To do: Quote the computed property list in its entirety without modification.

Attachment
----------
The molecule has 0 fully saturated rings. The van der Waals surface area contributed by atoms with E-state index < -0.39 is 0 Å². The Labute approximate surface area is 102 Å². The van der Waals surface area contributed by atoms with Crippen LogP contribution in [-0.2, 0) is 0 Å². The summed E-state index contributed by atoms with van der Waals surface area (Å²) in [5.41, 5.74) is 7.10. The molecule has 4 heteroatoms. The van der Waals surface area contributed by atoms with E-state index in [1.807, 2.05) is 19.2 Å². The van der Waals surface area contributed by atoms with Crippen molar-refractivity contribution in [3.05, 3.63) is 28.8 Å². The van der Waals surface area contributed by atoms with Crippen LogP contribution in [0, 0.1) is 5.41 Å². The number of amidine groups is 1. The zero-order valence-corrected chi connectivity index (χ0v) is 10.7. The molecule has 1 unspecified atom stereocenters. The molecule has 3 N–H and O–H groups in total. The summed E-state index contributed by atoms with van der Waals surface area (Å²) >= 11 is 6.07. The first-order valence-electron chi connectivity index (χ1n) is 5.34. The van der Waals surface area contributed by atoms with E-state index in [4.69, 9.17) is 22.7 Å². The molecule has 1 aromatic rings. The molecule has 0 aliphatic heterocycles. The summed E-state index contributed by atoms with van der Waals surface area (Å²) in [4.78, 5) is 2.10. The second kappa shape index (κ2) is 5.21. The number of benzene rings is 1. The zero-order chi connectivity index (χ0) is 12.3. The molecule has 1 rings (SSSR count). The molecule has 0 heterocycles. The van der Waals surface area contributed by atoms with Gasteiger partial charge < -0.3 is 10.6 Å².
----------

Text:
The molecule has 0 fully saturated rings. The van der Waals surface area contributed by atoms with E-state index < -0.39 is 0 Å². The Labute approximate surface area is 102 Å². The van der Waals surface area contributed by atoms with Crippen LogP contribution in [-0.2, 0) is 0 Å². The summed E-state index contributed by atoms with van der Waals surface area (Å²) in [5.41, 5.74) is 7.10. The molecule has 4 heteroatoms. The van der Waals surface area contributed by atoms with E-state index in [1.807, 2.05) is 19.2 Å². The van der Waals surface area contributed by atoms with Crippen molar-refractivity contribution in [3.05, 3.63) is 28.8 Å². The van der Waals surface area contributed by atoms with Crippen LogP contribution in [0, 0.1) is 5.41 Å². The number of amidine groups is 1. The zero-order valence-corrected chi connectivity index (χ0v) is 10.7. The molecule has 1 unspecified atom stereocenters. The molecule has 3 N–H and O–H groups in total. The summed E-state index contributed by atoms with van der Waals surface area (Å²) >= 11 is 6.07. The first-order valence-electron chi connectivity index (χ1n) is 5.34. The van der Waals surface area contributed by atoms with E-state index in [4.69, 9.17) is 22.7 Å². The molecule has 1 aromatic rings. The molecule has 0 aliphatic heterocycles. The summed E-state index contributed by atoms with van der Waals surface area (Å²) in [4.78, 5) is 2.10. The second kappa shape index (κ2) is 5.21. The number of benzene rings is 1. The zero-order chi connectivity index (χ0) is 12.3. The molecule has 1 rings (SSSR count). The molecule has 0 heterocycles. The van der Waals surface area contributed by atoms with Gasteiger partial charge < -0.3 is 10.6 Å².